kindom musings

Thoughts and musings from a pastor in the peace tradition. Perspectives come from a progressive, justice-minded, feminist position. Responses are welcome.

Location: Harrisburg, Pennsylvania, United States

I am a Church of the Brethren pastor in my thirties. While I love what I do, I started out with plans to be a veterinarian. God has a great sense of humor, and I wound up in ministry instead. However, my sojourn into veterinary science did make me a vegetarian with a love of animals. (We have two cats and a dog at home -- only a small petting zoo!) My husband is also ordained, and we have a son (LB) and a daughter (KB). My husband keeps me up to date on baseball trivia, and my children keep me giggling. All in all, it makes for a well-rounded life. I was born in Pennsylvania, moved several times for school and work, and have recently returned to my home state. On the Myers-Briggs scale, I'm an INFP.

Saturday, September 23, 2006

Amazing generosity

I was at the 30th Annual Brethren Disaster Relief Auction today, the first I've been able to attend in about a decade. It's an amazing experience, bringing together about 10,000 (mostly) Brethren of all theological, social, and experiencial backgrounds. All proceeds from the auction of quilts and other handmade or donated items goes to disaster relief, and those who attend become some of the most generous people I have ever encountered. The morning began with helping to put together health kits for Church World Service. Last year, they put together over 10, 000 kits, and I suspect the results are even higher this year. I stopped to help for a few minutes and stayed for about an hour, packing items for basic health and hygience into gallon-sized ziploc bags, and later pushing full boxes to the loading area. In the process I saw very conservatively dressed Brethren (possibly Amish -- they used straight pins to fasten clothing rather than buttons, and the bonnets they wore could have been Amish) worked alongside folks like me dressed in jeans with my hair loose. Under my sweatshirt I wore a t-shirt proclaiming that all are welcome in the church (including gasp.. groups in the church that call for all to have a voice, woman's equality, and full inclusion of lesbian, gay, bisexual and transgender persons). It probably would have offended some people, and this was not a place where I wanted to get into a theological debate. Why I chose to wear it in the first place I'll only chalk up to being tired when I got dressed this morning. Anyway, the point is that in spite of many differences, everyone worked together for a common cause. It was incredible!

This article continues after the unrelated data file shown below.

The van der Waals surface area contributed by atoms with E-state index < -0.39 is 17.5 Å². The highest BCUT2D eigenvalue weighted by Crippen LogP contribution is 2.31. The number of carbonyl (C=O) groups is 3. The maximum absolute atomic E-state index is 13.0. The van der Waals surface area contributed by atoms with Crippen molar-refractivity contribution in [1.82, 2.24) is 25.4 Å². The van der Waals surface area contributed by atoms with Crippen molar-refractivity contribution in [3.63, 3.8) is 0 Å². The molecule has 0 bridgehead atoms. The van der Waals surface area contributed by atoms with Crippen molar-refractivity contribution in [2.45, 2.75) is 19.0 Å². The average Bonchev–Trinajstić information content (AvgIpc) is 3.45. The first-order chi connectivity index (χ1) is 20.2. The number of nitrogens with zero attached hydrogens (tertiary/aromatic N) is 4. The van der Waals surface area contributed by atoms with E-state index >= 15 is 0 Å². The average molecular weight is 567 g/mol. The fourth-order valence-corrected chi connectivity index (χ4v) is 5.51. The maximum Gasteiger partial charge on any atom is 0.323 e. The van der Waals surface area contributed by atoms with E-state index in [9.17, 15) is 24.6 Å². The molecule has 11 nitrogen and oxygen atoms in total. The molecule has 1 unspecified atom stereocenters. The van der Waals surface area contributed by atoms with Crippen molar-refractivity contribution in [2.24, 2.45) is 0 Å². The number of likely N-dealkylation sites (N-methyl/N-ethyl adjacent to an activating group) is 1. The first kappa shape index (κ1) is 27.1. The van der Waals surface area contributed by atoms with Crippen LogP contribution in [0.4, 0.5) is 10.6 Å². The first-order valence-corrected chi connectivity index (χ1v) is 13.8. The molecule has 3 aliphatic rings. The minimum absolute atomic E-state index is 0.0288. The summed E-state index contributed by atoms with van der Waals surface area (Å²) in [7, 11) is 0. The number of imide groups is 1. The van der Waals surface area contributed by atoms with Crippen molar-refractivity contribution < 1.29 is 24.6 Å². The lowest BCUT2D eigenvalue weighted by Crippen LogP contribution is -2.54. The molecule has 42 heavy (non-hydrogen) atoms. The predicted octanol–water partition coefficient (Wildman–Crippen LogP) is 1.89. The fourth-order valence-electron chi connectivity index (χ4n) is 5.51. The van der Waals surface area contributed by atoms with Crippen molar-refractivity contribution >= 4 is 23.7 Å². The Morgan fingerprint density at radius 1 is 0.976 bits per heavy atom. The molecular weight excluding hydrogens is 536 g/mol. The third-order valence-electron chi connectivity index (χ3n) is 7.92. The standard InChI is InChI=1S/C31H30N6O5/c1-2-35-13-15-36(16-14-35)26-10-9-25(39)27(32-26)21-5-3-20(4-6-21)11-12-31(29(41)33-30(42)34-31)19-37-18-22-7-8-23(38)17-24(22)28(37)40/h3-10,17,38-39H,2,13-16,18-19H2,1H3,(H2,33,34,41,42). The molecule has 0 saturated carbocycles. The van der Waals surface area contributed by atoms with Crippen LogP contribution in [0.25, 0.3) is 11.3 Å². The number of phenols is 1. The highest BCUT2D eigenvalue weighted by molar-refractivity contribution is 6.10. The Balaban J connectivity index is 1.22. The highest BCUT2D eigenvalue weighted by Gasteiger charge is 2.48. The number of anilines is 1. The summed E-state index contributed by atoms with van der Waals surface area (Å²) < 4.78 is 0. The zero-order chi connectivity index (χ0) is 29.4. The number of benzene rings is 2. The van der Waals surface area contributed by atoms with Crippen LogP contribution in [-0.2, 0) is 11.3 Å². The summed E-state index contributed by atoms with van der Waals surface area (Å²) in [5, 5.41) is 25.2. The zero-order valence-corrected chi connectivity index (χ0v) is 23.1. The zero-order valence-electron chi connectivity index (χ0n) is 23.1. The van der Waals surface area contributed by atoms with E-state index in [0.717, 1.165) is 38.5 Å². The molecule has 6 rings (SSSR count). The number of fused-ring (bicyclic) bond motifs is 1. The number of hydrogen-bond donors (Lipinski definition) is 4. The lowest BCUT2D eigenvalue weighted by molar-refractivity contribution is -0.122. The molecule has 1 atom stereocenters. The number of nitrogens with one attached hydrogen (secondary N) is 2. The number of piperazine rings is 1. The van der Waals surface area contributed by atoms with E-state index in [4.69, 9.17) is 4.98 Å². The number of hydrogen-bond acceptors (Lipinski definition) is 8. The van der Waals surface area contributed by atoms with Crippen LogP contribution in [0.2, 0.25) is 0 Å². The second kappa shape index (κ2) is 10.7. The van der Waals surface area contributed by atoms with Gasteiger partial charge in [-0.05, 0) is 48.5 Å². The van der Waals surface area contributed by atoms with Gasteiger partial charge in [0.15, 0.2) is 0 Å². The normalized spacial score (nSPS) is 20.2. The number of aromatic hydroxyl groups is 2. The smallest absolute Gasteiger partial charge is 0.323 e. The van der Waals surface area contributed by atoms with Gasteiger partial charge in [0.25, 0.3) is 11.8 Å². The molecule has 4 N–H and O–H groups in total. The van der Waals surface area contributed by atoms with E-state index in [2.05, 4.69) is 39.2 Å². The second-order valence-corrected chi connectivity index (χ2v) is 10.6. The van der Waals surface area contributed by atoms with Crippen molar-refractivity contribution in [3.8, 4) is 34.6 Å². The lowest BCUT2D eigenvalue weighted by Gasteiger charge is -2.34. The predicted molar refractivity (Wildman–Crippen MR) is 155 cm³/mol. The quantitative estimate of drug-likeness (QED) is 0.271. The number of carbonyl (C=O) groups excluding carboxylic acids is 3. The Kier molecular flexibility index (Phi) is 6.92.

Later, I sat in on the auction and heard about a grandfather clock that had been made by someone who had recently been the recipient of a pancreas transplant. The auctioneer knew the family and shared part of the clockmaker's story. When the bidding ended, the clock went for about $5000 dollars, and the buyer immediately said, "Sell it again." I've seen this before at the auction when buyers will put up a quilt to be bid upon again so it can bring in more money for relief. I was blown away today when the clock was sold five times, for a total of $25000. Even the primary auctioneer, who has been doing this for years, broke down in the midst of one of the sales and had to have someone take over. After the final selling of the clock, the auctioneer led us in singing "How great thou art" on the spur of the moment, and while few besides the leader knew more than the chorus after the first of second verse, there was an indescribable sense of common spirit and the Holy Spirit in the room. Powerful.